Within an hour it was 3-0 to the home side and the Camp Nou was rocking with rapturous optimism. Layvin Kurzawa’s miscue resulted in an own goal to double Barcelona’s lead before the break, before a Lionel Messi penalty – won by the irrepressible Neymar’s burst into the box – left the Spaniards within one goal of levelling the tie.
The comeback appeared on, though Edinson Cavani’s effort against the post provided a warning sign that PSG remained a threat. Less than ten minutes later, the Uruguayan was celebrating a goal that represented a dagger to the hearts of Catalan hope.
Kurzawa beat Ivan Rakitic in the air to nod down inside the area, with Cavani making no mistake as he lashed home high into the goal to score a crucial away goal for the Parisians.
Moving almost back to square one, Barcelona now needed three goals to progress.
There was a sense of deflation around Luis Enrique’s side, with Marc-André ter Stegen’s intervention required to prevent Cavani from netting a second for the visitors.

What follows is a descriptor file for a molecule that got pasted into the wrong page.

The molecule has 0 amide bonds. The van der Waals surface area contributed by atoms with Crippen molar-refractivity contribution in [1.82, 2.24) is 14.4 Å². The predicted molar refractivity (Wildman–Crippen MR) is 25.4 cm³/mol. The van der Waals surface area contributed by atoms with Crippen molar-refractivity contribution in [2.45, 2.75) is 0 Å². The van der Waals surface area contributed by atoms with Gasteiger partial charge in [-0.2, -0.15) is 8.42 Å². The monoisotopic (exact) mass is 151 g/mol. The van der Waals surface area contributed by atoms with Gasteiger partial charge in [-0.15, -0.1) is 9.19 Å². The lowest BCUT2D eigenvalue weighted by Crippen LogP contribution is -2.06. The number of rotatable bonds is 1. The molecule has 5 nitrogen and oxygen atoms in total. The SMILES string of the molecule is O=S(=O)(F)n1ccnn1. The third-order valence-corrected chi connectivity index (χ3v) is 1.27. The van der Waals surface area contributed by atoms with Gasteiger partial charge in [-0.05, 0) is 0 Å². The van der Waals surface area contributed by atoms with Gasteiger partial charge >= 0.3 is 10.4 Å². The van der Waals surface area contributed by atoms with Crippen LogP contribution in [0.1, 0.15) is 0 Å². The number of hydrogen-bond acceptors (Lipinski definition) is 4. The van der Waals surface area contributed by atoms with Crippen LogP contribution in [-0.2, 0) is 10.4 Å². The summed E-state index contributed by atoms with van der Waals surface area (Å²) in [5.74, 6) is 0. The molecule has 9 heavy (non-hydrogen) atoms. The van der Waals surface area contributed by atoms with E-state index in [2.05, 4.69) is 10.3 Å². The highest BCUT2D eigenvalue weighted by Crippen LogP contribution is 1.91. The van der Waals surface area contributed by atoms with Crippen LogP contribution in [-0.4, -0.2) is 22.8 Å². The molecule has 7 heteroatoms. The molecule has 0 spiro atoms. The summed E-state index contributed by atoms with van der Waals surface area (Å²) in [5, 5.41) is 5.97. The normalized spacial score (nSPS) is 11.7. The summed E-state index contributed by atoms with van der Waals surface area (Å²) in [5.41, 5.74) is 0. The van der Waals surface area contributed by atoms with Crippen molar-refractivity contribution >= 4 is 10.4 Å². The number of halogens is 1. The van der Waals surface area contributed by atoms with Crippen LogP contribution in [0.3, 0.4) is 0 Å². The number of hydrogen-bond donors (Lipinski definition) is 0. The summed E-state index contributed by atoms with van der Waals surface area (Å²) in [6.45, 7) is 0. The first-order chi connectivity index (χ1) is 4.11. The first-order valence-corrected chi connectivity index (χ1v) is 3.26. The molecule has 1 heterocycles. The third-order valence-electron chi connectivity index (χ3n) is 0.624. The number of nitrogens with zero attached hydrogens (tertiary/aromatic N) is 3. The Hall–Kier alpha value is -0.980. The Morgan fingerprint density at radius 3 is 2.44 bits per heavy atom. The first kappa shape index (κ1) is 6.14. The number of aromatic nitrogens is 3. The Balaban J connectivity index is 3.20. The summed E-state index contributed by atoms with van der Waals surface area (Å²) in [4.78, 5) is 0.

Javier Mascherano soon made a last-ditch tackle to stop Angel Di Maria in his tracks, a late lunge in the box that the defender later confessed could quite easily have been penalised.
Down and appearing out, the clock ticked rapidly towards full-time and a European exit.
Fortunately for Barcelona, among their ranks was a collection of footballers capable of changing games in an instant. Fine footballers produce match-winning moments, but the very elite are capable of turning the tide when all appears lost.
As his teammates struggled around him, it was Neymar who showed the mental fortitude and thrilling talent to stage the unthinkable in an unforgettable seven-minute spell.